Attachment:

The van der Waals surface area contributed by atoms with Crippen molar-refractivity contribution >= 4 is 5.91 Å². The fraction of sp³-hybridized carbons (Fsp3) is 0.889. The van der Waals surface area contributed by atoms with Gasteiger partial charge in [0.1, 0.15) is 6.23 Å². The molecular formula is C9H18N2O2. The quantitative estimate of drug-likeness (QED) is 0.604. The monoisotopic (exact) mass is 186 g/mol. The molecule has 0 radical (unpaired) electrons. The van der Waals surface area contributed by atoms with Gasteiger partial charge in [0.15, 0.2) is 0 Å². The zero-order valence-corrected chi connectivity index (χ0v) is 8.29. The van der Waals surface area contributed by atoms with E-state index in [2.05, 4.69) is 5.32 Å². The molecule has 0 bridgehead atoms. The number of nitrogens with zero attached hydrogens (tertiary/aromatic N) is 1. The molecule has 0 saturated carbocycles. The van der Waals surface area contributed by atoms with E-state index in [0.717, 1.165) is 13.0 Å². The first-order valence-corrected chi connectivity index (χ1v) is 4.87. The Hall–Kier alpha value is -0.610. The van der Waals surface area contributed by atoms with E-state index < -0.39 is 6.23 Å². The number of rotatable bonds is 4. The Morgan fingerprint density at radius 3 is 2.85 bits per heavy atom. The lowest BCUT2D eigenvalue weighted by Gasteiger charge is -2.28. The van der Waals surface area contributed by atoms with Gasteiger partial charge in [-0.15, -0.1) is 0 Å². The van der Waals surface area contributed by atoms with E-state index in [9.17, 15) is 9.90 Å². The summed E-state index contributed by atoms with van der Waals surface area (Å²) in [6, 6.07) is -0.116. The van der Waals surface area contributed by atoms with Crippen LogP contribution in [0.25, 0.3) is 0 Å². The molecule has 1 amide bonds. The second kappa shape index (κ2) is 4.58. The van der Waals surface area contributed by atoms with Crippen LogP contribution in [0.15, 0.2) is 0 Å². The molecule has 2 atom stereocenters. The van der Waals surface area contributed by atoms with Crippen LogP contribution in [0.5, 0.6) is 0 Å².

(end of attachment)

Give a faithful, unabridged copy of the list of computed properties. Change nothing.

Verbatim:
The van der Waals surface area contributed by atoms with Crippen molar-refractivity contribution >= 4 is 5.91 Å². The fraction of sp³-hybridized carbons (Fsp3) is 0.889. The van der Waals surface area contributed by atoms with Gasteiger partial charge in [0.1, 0.15) is 6.23 Å². The molecular formula is C9H18N2O2. The quantitative estimate of drug-likeness (QED) is 0.604. The monoisotopic (exact) mass is 186 g/mol. The molecule has 0 radical (unpaired) electrons. The van der Waals surface area contributed by atoms with Gasteiger partial charge in [0.15, 0.2) is 0 Å². The zero-order valence-corrected chi connectivity index (χ0v) is 8.29. The van der Waals surface area contributed by atoms with E-state index in [2.05, 4.69) is 5.32 Å². The molecule has 0 bridgehead atoms. The number of nitrogens with zero attached hydrogens (tertiary/aromatic N) is 1. The molecule has 0 saturated carbocycles. The van der Waals surface area contributed by atoms with E-state index in [0.717, 1.165) is 13.0 Å². The first-order valence-corrected chi connectivity index (χ1v) is 4.87. The Hall–Kier alpha value is -0.610. The van der Waals surface area contributed by atoms with E-state index < -0.39 is 6.23 Å². The number of rotatable bonds is 4. The Morgan fingerprint density at radius 3 is 2.85 bits per heavy atom. The lowest BCUT2D eigenvalue weighted by Gasteiger charge is -2.28. The van der Waals surface area contributed by atoms with Gasteiger partial charge in [-0.15, -0.1) is 0 Å². The van der Waals surface area contributed by atoms with E-state index in [9.17, 15) is 9.90 Å². The summed E-state index contributed by atoms with van der Waals surface area (Å²) in [6, 6.07) is -0.116. The van der Waals surface area contributed by atoms with Crippen LogP contribution in [0.25, 0.3) is 0 Å². The molecule has 1 amide bonds. The second kappa shape index (κ2) is 4.58. The van der Waals surface area contributed by atoms with Crippen LogP contribution in [0.15, 0.2) is 0 Å². The molecule has 2 atom stereocenters. The van der Waals surface area contributed by atoms with Crippen LogP contribution in [0.5, 0.6) is 0 Å².